News / Americas

    Venezuelan Opposition Chief Mocks Chavez Heir Ahead of Vote

    Henrique Capriles arrives for a press conference in Caracas, Venezuela, on March 10, 2013, to announce he will run in elections to replace late President Hugo Chavez.
    Henrique Capriles arrives for a press conference in Caracas, Venezuela, on March 10, 2013, to announce he will run in elections to replace late President Hugo Chavez.
    Reuters
    Fighting an uphill battle in Venezuela's election, opposition leader Henrique Capriles scoffs at acting president and rival Nicolas Maduro as a non-entity riding on the memory of Hugo Chavez to hide his own incompetence.
        
    In an interview on his campaign bus on Tuesday, Capriles also accused the late president's chosen heir Maduro of trying to distract voters from real problems with wild claims including a U.S.-based plot to kill the opposition candidate.

    "Nicolas does not even reach the ankle of President Chavez,'' Capriles told Reuters, comparing his battle for the upcoming April 14 vote with last year's presidential poll against Chavez. "Nicolas' biggest weakness is that it seems he doesn't even
    exist, the only thing you see in the campaign is the image of the president [Chavez]... Nicolas is just not up to it.''
      
    With sympathy over Chavez's death from cancer this month galvanizing government supporters, Maduro, 50, a former bus driver and long-time socialist stalwart, is favorite to win leadership of the South American OPEC nation next month.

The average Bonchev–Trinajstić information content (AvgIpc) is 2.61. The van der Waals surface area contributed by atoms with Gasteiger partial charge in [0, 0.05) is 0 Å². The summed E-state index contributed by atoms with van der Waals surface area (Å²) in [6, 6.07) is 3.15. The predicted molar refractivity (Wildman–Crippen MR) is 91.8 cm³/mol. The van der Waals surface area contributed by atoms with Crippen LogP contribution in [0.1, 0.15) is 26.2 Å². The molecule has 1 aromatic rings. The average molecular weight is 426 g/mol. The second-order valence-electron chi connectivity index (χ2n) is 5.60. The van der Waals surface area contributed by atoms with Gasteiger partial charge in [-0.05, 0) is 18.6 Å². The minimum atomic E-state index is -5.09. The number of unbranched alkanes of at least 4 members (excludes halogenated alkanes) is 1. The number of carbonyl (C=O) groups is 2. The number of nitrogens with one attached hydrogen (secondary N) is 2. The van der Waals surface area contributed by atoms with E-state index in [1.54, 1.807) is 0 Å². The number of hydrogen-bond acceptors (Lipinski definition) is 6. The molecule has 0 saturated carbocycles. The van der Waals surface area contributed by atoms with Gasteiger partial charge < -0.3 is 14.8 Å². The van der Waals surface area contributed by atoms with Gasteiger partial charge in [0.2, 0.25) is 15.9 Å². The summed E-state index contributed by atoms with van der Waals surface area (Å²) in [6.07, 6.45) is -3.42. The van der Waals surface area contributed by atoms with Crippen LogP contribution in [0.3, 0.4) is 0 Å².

Capriles, 40, is determined to stop that by both attacking Maduro's personal capacity and highlighting the plethora of grassroots problems that irritate Venezuelans, ranging from potholes and crime to power cuts and corruption.
      
    The Miranda state governor, a centrist politician who admires Brazil's free-market economics with strong welfare policies, lost to Chavez last year by 11 percentage points. But his showing then was the strongest against Chavez during the late president's 14-year socialist rule.

    "I was boxing against Cassius Clay! Now I'm facing another boxer, it's a different game,'' said Capriles, changing out of a sweat-soaked shirt as his bus wound its way through the crowd after a rambunctious rally in southern Ciudad Bolivar. "I'd have liked to go back up against the same athlete. Sadly, by God's decision, the president died.''

    Maduro and other government officials accuse Capriles of dishonoring Chavez's memory and offending his family with accusations that they lied over the details of his final days.

    A top strategist on Maduro's team forecast this week that Chavez supporters will punish Capriles for his anti-government barbs and that next month's vote will likely end up in a bigger win for the socialists than last year.

     Asked about Maduro's accusation that two former U.S. officials plotted to assassinate Capriles, the opposition leader first reeled off a litany of problems facing Venezuelans, from violent crime and shortages of products to rising prices and shoddy roads.

    "Nicolas has been in government for 100 days. They look like the worst 100 days of these 14 years,'' he said in a typical put-down of his rival, using his first name. "And what does he talk about? A plot. He wants us to talk about [former U.S. official Otto] Reich, and those things. He doesn't want us to talk about what's important on the street for Venezuelans. That's why I don't pay those claims any attention, they are smokescreens.''